Apple’s commitment to legacy device support is important for security

Apple @ Work is offered by Jamf, the only company in the world to provide complete management and security solutions that are business-safe, simple for consumers, and protect personal privacy. Today, more than 62,000 organizations rely on Jamf to manage and secure more than 27 million devices worldwide. Learn more

Now that Apple’s World Wide Developers Conference is over for another year, the summer news cycle will be all about iOS 16, the new features for macOS, what’s new with Apple TV, and rumors of upcoming device releases in the fall. Those who manage Apple devices at work will be a season of testing, testing, and more testing. Apple’s old device support commitment with software updates for year coming is one of the reasons iOS and macOS have remained one of the most secure computing platforms.

About Apple @ Work: Bradley Chambers managed a corporate IT network from 2009 to 2021. Through his experience implementing and managing firewalls, switches, a mobile device management system, enterprise Wi-Fi, hundreds of Macs and hundreds of iPads, Bradley will point out ways Apple IT executives deploy Apple devices, build networks supporting them, training users, stories from the trenches of IT management, and ways Apple could improve its products for IT departments.


Apple’s commitment to legacy device support is key to security

Support for legacy Apple devices

All modern computing devices act as a functional cloud remote. Yet so few of our device interactions are done with offline tools. Even apps like Microsoft Word and Excel store data in OneDrive while you work. The context of being “offline” is almost nonexistent thanks to mobile phone hotspots.

With that reality, devices are always at risk of being compromised/hacked. Your device is always at risk if you always online. Apple is constantly working to stay ahead of the various threats on the Internet. In the past six months, we’ve seen two major threats on the Internet: Log4Shell and spring4shell† Events like this seem to be happening more and more. In fact, as Apple becomes more entrenched in the enterprise, it becomes Lake important that Apple devices remain extremely secure. Apple Pay, Apple Health, Digital ID, iMessage, etc. This information is at risk if Apple doesn’t stay ahead of hackers. If Apple cuts old devices after just a few years, many devices that are still usable (especially in the age of Apple Silicon) are at risk.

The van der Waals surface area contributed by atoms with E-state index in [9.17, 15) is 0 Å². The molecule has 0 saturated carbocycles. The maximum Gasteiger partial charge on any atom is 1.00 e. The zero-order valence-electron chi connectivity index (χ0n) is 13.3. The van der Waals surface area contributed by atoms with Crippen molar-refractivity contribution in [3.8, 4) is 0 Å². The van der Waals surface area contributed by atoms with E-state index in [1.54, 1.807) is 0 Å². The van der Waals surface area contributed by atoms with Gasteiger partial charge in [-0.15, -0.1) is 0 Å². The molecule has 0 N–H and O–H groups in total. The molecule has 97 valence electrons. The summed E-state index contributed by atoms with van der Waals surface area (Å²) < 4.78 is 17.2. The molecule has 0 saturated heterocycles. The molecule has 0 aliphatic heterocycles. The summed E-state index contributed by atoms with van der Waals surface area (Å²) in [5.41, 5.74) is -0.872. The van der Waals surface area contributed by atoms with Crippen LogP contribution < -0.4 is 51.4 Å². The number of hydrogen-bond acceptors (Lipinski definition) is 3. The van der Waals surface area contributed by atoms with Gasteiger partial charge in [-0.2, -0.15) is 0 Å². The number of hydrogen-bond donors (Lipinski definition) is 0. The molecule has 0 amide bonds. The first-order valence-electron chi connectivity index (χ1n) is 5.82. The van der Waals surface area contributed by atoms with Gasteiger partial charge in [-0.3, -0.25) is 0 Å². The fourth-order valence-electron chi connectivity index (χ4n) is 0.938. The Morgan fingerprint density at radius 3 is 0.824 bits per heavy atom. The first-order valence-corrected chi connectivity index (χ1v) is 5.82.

Supporting older devices isn’t easy

There have been years when Apple releases new features for iOS and macOS that don’t make their way to older devices. Sometimes the reality is that the features are too challenging to bring to older devices without as much RAM or processing power. Other times, holding back these features is about boosting upgrades — and that’s a good thing, too. Anyway, Apple is constantly releasing security updates for older devices. If you talk to someone who develops software for iOS and macOS, they’ll tell you that supporting older devices with their apps isn’t always easy. Imagine how Apple’s in-house developers feel about older devices? Keeping older devices up to date year after year is probably a big challenge. It would be much easier to cut them off after three years, but we see the opposite. iOS 15 supported the original iPhone SE and the iPhone 6s. These devices were released in 2016 and 2015. If that doesn’t show Apple’s commitment to supporting older devices with security updates, then I don’t know what is. For IT professionals looking to keep their fleet secure, Apple’s commitment to legacy device support is critical.

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Apple @ Work is offered by Jamf, the only company in the world to provide complete management and security solutions that are business-safe, simple for consumers, and protect personal privacy. Today, more than 62,000 organizations rely on Jamf to manage and secure more than 27 million devices worldwide. Learn more

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